Find ideas for designing and building a flywheel at Garage.CSE.MSU.edu, ScientificAmerican.com and DamnInteresting.com. NASA is engaged in research on flywheels and has published articles about flywheel design on its site at NASA.gov.
A page titled "Welcome to the GARAGe Flywheel Demo Page" at Garage.CSE.MSU.edu outlines work by GARAGe, an acronym for the Genetic Algorithms Research and Application Group, on the design of flywheels using composite materials. The page includes information of various aspects of flywheels, including how they work and how they relate to genetic algorithms and composite materials. Several video demos are featured near the bottom of the page.
An article at ScientificAmerican.com titled "Turn Up the Juice: New Flywheel Raises Hopes for Energy Storage Breakthrough" discusses the Velkess flywheel design and its use of a gimbal to decrease wobble and reduce friction. In the Velkess, Silicon nitride ball bearings run in a stainless steel track, with the assembly floating on magnets, to minimize friction. The article also discusses how failures of the system are detected and mitigated.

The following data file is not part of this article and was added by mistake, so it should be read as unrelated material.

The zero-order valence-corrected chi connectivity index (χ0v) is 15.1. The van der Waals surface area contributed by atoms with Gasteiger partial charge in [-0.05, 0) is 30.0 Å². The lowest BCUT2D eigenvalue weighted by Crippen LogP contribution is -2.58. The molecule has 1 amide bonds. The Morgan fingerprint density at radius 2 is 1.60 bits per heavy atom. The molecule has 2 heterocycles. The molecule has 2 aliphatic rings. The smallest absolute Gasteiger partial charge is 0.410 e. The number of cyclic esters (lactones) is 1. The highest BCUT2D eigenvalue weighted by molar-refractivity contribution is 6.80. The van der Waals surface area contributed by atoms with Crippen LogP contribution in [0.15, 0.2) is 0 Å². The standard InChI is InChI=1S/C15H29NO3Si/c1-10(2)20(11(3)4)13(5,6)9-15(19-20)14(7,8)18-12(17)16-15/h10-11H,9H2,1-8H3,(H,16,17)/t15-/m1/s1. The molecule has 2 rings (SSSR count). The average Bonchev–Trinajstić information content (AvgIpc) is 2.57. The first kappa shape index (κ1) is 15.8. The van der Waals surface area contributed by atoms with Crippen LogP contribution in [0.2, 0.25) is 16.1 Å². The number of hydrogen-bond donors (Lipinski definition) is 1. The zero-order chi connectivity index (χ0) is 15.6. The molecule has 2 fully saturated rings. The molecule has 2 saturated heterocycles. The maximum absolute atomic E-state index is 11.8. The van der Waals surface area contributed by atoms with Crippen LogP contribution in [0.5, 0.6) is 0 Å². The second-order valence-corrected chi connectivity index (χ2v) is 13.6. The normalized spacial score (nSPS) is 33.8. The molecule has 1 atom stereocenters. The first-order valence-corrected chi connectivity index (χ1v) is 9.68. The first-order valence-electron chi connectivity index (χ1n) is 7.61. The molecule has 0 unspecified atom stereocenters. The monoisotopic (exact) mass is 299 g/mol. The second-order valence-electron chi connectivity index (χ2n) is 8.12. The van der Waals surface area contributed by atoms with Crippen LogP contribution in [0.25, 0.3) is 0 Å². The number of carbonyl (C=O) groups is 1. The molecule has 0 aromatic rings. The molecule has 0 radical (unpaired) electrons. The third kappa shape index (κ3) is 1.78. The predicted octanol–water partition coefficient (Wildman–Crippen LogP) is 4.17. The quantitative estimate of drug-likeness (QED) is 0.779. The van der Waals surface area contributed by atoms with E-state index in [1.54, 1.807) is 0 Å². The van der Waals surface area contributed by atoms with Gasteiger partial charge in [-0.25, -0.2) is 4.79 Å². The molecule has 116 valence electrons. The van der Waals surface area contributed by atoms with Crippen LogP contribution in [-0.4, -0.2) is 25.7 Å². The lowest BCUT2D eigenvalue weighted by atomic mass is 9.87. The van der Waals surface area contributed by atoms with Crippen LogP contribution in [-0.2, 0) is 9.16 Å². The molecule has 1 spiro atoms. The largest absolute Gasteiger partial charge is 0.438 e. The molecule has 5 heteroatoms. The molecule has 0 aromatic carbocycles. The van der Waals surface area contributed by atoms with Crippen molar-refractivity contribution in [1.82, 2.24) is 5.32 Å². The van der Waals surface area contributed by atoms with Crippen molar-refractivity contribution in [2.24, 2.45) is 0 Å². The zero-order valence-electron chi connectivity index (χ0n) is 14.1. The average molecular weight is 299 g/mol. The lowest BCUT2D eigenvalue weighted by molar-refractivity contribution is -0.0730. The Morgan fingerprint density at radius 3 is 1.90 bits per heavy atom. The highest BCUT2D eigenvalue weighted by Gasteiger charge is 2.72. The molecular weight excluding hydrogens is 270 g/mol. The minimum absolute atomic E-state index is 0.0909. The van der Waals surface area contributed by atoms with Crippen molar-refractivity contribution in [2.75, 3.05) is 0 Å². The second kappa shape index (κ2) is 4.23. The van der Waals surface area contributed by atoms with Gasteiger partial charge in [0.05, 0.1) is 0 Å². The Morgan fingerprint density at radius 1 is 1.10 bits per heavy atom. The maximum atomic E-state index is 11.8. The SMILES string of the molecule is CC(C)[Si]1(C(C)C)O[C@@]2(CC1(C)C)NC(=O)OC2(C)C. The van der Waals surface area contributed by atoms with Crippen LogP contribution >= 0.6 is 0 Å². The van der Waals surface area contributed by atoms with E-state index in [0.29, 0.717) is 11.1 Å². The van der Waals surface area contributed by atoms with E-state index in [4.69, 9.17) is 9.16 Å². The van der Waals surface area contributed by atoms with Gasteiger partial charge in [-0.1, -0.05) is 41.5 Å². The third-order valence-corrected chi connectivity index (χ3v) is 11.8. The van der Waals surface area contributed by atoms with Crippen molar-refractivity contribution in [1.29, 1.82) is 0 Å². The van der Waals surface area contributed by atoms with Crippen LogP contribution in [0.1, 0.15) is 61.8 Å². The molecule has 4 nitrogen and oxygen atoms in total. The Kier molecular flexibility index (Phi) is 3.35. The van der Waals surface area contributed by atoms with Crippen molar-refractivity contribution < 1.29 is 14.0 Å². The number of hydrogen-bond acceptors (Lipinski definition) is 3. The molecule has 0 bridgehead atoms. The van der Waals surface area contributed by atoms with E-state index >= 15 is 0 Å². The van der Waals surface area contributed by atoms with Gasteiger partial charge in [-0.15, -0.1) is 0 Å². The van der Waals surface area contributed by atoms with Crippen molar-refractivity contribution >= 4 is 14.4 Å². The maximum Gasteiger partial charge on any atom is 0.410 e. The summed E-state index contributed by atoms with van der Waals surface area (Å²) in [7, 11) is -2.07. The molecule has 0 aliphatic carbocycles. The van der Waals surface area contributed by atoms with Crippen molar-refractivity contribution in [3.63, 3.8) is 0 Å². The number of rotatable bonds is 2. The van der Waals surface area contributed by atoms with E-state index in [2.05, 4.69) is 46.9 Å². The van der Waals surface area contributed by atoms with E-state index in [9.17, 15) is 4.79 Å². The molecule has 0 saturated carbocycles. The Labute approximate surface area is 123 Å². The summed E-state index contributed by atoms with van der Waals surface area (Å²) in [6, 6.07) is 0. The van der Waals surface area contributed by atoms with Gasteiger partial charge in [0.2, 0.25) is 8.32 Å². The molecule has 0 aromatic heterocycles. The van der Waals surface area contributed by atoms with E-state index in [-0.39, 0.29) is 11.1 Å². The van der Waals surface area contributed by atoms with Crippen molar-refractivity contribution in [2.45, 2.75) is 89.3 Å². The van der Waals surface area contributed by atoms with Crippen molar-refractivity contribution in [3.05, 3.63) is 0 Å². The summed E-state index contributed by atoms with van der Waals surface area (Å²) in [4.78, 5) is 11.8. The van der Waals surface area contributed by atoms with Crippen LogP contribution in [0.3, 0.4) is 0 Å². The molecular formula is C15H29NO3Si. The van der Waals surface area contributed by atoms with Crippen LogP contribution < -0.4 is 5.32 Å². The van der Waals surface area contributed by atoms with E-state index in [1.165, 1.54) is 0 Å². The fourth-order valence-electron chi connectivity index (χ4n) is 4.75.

An article titled "The Mechanical Battery" at DamnInteresting.com discusses flywheels, including some applications that have been used and the features and problems of some designs and applications. An article at NASA.gov titled "From Child's Toy to the ISS: Flywheels Hold the Power" discusses many aspects of flywheels. NASA is researching how to generate energy in space using flywheels at its Aerospace Flywheel Technology department at Glenn Research Center in Cleveland, Ohio.